Particularly in rural settings, you've got to assign apparatus and companies to functions, rather than positions, when you plan. It's easy in the towns to say "...first engine lays in for attack and leaves room for the ladder to take the front..." and to do that every time (and that's how we operate). In a rural setting, you might be able to get only one rig of any kind anywhere near the fire building, so you'd better pick the best rig available for the exact situation you're in on any given scene.

    We use only straight sticks in the interest of versatility (We're also looking to replace the 100' ladder with a full 100'-110' quint in the next year or two...even more versatility). Since we can't guarentee the space needed to deploy a platform or an artuculating device (snorkel, etc.), we simply don't have them. This eliminates the possibility of getting to a scene, positioning the truck so that it should be able to reach the structure, and being unable to use it because the platform won't fit through the trees, or some similar nonsense. If you can't poke a straight stick through, you won't get a platform or a snorkel through...but if you can get a platform or a snorkel through, you can just about always get a stick through. Of course, some situations won't allow for aerial ops, some setbacks can't be overcome, etc...and that's what gound ladders are for.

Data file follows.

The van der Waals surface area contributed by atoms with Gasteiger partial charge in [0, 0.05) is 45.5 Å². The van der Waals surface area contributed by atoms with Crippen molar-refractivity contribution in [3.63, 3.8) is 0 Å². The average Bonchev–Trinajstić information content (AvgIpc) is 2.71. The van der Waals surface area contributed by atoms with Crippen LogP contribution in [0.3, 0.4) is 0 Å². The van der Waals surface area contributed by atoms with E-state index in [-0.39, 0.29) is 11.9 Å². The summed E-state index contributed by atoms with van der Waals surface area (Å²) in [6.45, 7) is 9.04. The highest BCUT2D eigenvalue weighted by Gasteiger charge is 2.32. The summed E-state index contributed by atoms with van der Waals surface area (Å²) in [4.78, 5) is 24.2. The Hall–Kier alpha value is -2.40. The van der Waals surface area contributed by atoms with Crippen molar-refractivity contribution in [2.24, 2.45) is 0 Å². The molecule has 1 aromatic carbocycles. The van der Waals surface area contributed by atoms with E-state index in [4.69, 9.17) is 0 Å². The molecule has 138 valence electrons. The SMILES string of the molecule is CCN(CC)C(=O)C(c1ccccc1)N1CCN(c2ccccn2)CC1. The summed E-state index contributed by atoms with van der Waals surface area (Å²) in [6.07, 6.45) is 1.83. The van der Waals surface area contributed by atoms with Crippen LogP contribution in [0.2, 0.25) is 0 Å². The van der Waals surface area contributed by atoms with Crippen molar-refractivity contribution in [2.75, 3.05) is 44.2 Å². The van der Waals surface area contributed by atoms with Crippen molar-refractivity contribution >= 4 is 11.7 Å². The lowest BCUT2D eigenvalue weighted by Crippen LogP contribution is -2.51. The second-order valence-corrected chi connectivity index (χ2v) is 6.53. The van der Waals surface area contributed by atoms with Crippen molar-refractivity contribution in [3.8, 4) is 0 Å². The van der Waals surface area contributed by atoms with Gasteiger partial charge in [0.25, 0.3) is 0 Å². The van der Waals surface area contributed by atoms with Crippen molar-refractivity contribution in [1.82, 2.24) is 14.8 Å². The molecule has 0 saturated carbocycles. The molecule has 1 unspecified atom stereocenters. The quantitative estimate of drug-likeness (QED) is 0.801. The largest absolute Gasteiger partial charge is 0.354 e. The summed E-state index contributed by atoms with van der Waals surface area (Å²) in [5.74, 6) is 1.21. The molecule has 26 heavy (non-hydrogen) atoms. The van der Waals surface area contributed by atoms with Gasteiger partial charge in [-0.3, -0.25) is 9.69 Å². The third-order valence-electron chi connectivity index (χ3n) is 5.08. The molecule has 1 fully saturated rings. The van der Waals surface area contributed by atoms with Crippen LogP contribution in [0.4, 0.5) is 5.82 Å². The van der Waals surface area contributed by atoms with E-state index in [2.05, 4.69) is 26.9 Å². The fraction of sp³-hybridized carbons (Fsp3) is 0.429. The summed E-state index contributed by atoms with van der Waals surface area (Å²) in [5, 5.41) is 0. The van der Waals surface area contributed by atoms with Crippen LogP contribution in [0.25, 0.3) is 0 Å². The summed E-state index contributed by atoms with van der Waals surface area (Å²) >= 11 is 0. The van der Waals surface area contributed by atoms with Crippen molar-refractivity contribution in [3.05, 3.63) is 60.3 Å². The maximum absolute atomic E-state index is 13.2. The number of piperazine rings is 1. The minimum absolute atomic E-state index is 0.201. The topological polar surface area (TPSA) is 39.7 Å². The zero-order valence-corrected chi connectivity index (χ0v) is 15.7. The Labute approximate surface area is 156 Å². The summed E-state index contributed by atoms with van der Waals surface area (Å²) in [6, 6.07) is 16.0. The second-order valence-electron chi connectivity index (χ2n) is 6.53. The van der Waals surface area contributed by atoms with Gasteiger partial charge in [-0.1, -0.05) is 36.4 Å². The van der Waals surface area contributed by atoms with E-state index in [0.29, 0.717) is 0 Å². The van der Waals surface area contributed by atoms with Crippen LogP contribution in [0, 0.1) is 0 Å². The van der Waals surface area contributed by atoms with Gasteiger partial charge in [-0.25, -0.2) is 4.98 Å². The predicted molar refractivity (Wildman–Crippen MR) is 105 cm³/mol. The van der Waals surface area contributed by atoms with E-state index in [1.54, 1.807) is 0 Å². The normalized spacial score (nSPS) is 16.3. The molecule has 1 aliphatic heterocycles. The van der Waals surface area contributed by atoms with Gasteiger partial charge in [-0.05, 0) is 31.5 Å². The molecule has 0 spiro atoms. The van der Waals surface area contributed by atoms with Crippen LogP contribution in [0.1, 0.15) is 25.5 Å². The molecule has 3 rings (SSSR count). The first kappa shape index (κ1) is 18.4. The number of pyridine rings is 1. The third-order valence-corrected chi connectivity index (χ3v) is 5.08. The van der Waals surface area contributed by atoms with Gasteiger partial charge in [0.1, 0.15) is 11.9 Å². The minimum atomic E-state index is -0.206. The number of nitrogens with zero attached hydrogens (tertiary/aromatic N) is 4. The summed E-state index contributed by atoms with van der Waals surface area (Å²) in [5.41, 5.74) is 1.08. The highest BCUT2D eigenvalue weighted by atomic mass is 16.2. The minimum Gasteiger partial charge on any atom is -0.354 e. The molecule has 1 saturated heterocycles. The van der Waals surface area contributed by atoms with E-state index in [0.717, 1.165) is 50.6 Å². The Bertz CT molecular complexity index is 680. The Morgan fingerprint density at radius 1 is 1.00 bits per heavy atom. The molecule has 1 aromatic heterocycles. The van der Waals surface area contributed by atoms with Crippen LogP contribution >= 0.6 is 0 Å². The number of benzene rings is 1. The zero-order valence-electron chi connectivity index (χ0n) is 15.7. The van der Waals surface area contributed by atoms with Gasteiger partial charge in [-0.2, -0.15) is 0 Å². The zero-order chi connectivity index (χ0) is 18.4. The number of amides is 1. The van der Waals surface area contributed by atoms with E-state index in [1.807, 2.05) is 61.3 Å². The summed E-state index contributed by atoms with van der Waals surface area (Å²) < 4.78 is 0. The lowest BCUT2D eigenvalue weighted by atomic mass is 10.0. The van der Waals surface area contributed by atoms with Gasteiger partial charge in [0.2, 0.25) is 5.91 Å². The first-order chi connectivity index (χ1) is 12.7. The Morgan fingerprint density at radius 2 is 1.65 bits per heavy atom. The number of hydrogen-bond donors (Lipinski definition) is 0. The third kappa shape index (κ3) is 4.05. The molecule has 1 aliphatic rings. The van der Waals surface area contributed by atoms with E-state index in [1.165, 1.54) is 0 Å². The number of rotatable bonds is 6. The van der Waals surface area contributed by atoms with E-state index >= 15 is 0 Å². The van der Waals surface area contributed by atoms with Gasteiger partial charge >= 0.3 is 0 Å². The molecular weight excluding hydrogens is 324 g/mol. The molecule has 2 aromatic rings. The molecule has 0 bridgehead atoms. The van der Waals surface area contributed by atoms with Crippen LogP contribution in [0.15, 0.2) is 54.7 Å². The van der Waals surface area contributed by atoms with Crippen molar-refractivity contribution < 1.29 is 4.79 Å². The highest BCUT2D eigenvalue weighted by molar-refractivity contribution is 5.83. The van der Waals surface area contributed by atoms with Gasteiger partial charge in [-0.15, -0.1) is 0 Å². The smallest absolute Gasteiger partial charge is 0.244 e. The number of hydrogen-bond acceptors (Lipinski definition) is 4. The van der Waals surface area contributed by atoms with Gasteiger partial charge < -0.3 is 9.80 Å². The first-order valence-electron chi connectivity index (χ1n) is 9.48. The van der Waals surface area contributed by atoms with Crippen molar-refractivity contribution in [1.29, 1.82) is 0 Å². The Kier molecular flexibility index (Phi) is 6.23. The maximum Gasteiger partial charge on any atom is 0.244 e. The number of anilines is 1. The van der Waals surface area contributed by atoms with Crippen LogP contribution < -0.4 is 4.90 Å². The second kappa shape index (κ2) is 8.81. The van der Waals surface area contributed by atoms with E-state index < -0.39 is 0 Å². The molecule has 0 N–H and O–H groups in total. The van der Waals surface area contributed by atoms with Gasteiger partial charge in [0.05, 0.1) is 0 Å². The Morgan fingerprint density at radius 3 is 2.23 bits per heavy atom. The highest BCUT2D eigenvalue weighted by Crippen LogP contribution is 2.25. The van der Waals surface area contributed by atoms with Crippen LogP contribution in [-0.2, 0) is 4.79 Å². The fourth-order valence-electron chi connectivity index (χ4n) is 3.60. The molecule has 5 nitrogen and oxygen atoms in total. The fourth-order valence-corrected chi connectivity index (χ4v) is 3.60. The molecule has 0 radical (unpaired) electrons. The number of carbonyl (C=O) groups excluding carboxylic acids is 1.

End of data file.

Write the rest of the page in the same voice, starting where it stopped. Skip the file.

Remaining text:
In rural settings, you also need to get comfortable with the fact that you're going to get towed every once in a while. We've sunk both aerials into the mud while using them off road when the situation called for it. Our main objective is to get in and get the job done...getting out is just a detail that can be taken care of in due course. The key, of course, is to make sure that you get into position to operate safely and effectively before you get stuck, not to get stuck before you get into position. The other key is to only get into these situations when it's really necessary. This may all seem trivial or silly, but I've seen truck companies make their operations slower, more difficult, and less effective simply because they refused to leave the blacktop for fear of getting stuck.

    I'll be glad to add to this...tell me what you want to know, and I'll try to give you some useful answers.

  5. #5
    Firehouse.com Guest


    Thanks, this is the kinda stuff I'm looking for. I have set our platform up off road before and I have always thought that a stick would be a better option in many rural areas. Have you thought of or do you use a modified outrigger pad for off road set up? I thought maybe a larger pad would allow for a more stable footprint on front yards. I also like what you said about getting stuck once in a while, sounds like an aggresive truck crew getting the job done. Pull it out when the fires over right, just dont do it every time, or when its not justified. Is your truck a mid ship or rear mount aerial? If its a rear mount do you find yourself having to back into position? Thanks for your input so far.